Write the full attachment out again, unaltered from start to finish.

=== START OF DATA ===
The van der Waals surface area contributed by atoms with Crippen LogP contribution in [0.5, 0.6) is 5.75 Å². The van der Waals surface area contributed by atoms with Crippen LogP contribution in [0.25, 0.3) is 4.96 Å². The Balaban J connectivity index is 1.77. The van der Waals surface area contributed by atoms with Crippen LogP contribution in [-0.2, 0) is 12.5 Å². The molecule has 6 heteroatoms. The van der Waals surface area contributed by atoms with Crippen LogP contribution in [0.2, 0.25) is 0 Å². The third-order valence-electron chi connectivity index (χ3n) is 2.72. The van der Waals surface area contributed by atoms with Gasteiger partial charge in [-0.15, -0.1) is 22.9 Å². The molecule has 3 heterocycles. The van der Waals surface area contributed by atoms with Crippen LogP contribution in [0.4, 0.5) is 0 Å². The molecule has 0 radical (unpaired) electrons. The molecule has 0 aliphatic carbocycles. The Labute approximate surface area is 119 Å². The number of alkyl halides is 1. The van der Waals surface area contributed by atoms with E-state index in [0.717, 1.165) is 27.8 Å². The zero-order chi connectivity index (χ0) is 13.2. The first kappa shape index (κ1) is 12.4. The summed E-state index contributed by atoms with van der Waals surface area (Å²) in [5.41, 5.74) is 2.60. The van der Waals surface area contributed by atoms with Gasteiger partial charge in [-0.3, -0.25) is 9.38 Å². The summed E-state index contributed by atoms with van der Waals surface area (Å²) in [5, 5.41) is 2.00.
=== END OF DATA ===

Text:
The van der Waals surface area contributed by atoms with Crippen LogP contribution in [0.5, 0.6) is 5.75 Å². The van der Waals surface area contributed by atoms with Crippen LogP contribution in [0.25, 0.3) is 4.96 Å². The Balaban J connectivity index is 1.77. The van der Waals surface area contributed by atoms with Crippen LogP contribution in [-0.2, 0) is 12.5 Å². The molecule has 6 heteroatoms. The van der Waals surface area contributed by atoms with Crippen LogP contribution in [0.2, 0.25) is 0 Å². The third-order valence-electron chi connectivity index (χ3n) is 2.72. The van der Waals surface area contributed by atoms with Gasteiger partial charge in [-0.15, -0.1) is 22.9 Å². The molecule has 3 heterocycles. The van der Waals surface area contributed by atoms with Crippen LogP contribution in [0.4, 0.5) is 0 Å². The molecule has 0 radical (unpaired) electrons. The molecule has 0 aliphatic carbocycles. The Labute approximate surface area is 119 Å². The number of alkyl halides is 1. The van der Waals surface area contributed by atoms with E-state index in [0.717, 1.165) is 27.8 Å². The zero-order chi connectivity index (χ0) is 13.2. The first kappa shape index (κ1) is 12.4. The summed E-state index contributed by atoms with van der Waals surface area (Å²) in [5.41, 5.74) is 2.60. The van der Waals surface area contributed by atoms with Gasteiger partial charge in [-0.3, -0.25) is 9.38 Å². The summed E-state index contributed by atoms with van der Waals surface area (Å²) in [5, 5.41) is 2.00.